A king, with something to prove. Canute’s servants drag the heavy carved wooden throne down to the rocky shoreline, as the tide begins to turn, out in the afternoon distance. The king seats himself on the throne and waits, confident. Of course the sea will obey him. The tide draws closer. Of course it needs to be near enough to hear his command. When the lip of the water is about four strides away from Canute, he cries the words rehearsed many times in his head: ‘Turn back! Turn back!” The tide draws sharply closer, now licking around his ankles and drenching the hem of his robe, and the sun falls lower. “Turn back! Turn back!’ But the sea is deaf, or disobedient, or any other quality that still allows Canute to believe that it is paying him mind.
I wonder what happened next. Did the King flee when the sea reached his knees, or his neck? Did the first taste of bitter brine bring him home to the realization that the sea was not his to command? Would he drown rather than admit this, and did it fall to his servants to drag him gasping out of the water, leaving the carved throne to be shattered by the waves, then washed up as a mystery for some other shoreline to decipher?
Perhaps the mystery is simply that Canute wanted to die. As king, he could not consciously admit this wish, let alone see it through into suicide. As king, no longer magician or shaman able to bend space, time and matter at will, and pass back and forth through the portals of the Otherworlds (for the powers have long since been separated), he is bound to one span of life and the limits of the earthly realm. As king, his life and death are no longer his to command, he must wait on their ending. ‘The King is Dead, Long Live the King!’
Canute carries the shadow memory of what kings once were: magicians and shamans. He crafts of this memory his ruse, his hollowed-out intention to command the sea, when in his secret heart of hearts he knows that the sea cannot be commanded (at least, not by kings). He will cast everything into the wager and drown in the attempt, and so have his wish at last, without ever betraying it to his kingdom, or himself.
Glancing through the on-line version of The Guardian, I’m often struck by headlines in the Opinion section that contain words like ‘must’, ‘should’, ‘got to’, ‘have to’. This being The Guardian, I’m usually in agreement with the obligations being invoked, yet I sag under the improbability of what ‘must’ happen coming to pass any time soon. ‘Really? By this government?’ I mutter to myself, rarely inspired to click through and read on, and commonly disappointed by the lack of actionable substance when I do.
I think of Canute. What are you doing when you assert that something ‘has to’ happen, with no real power to make it happen? What are you creating, or waiting for, by expressing an opinion which both exposes and seeks to disguise your utter powerlessness?
The spell of hollow words keeps on being cast. Impotence and paralysis are hypnotic (everyone is spared the risks and uncertainty of doing things otherwise). The mainstream press remains at the stage of default institutional resistance to the arguments of positive journalism (that it’s perfectly possible, and far more empowering for readers, to report on more of how people can and do make a tangible and beneficial difference to the world.) Ritual participation becomes peculiarly compelling when the only effectiveness left is participation. Venture below the editorial line and into the comments: it’s like everyone knows that the game is up, and still we all play on.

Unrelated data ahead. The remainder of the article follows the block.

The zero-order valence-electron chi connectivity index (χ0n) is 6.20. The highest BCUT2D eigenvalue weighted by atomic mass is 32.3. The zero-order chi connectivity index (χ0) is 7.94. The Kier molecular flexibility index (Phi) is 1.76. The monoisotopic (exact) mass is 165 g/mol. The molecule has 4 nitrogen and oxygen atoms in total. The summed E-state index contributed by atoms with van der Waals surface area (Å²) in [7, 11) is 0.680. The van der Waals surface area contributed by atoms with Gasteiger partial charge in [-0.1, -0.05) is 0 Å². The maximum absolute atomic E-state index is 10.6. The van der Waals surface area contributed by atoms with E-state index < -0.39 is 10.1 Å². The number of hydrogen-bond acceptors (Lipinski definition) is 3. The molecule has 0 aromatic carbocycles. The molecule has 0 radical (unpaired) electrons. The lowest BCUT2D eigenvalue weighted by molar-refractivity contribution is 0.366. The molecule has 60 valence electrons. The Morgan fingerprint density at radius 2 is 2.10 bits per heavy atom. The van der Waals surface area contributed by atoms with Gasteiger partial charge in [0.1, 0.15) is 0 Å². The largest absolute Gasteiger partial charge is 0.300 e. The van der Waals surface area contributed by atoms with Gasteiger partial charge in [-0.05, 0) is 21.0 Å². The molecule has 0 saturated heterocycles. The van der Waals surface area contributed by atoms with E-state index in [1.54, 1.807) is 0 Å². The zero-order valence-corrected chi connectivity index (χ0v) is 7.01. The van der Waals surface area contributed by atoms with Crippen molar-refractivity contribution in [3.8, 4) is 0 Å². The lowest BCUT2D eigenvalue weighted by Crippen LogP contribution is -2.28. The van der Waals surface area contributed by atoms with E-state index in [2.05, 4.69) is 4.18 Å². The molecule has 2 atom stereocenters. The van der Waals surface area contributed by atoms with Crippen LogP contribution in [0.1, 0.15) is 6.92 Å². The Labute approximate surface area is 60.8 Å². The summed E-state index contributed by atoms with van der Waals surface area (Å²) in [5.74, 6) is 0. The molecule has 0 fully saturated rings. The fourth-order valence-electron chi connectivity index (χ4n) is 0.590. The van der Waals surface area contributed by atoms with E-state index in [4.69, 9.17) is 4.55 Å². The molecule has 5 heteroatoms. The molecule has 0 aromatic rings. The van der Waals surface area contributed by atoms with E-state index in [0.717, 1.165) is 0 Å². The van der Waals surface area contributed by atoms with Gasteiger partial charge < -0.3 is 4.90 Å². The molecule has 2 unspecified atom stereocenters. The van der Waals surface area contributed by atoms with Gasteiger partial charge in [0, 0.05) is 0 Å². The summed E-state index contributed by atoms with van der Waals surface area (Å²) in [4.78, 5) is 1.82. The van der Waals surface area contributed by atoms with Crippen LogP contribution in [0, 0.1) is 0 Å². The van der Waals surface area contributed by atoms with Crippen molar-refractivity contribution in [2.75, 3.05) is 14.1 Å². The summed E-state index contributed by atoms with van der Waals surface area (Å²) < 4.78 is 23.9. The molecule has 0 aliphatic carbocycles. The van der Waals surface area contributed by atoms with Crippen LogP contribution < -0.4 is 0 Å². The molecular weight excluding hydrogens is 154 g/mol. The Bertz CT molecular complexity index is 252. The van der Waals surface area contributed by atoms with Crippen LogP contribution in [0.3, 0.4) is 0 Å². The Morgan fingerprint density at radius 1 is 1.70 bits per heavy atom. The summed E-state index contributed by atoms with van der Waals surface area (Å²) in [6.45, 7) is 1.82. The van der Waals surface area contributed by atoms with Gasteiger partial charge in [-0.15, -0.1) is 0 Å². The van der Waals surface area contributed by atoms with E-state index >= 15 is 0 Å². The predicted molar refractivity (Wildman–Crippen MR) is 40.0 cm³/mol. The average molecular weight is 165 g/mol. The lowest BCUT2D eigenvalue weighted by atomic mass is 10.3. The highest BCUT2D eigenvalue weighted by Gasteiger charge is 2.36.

“Something within us seeks destruction”, writes James Hollis in Creating a Life: Finding Your Individual Path. “Hubris involves the extension of human possibility beyond the humanly possible. It involves crossing the line, even when the line is invisible.” (p.13) Hubris, as bequeathed to us by classical Greek tragedy, is the fatal flaw of believing you’re in control of circumstances when you’re not. The flaw is fatal because it brings death, and because it irresistibly provokes fate. The protagonists of tragedy are never conscious that their confident choices are flawed and unwise, until the full consequences inevitably unfold before them. Changing course before it’s too late is never an option, because that would require a difference of perspective that is simply not available to them.
Hubris can only culminate in its own destruction (and the destruction of much else besides, which compounds the tragedy). The game must be played out to the end. The mystery is how this destruction can also be desired, and fulfilled only by allowing hubris to run its course, to repeat the hollow spells in complete sincerity until their death is consummated.
I think again of Canute. What if he survived? What if his servants did rescue him, or he decided at the last to save himself? Could he have remained King after the debacle on the shoreline, or was he quietly, perhaps spectacularly, deposed? In the aftermath of being King, or as King of the Aftermath, what became of him? Did he keep going through the motions, spend the rest of his days trying to find the right spell to command the seas? Did his hubris finally leave him, sorting through his pile of empty words on another rocky beach? Did some of them rearrange themselves under his fingers and prickle with new life, the first words of a power and a story free of the weight and earthly limits of kingship and tragedy and fate?
Did he stay silent, and wait for the mystery to wash up at his feet?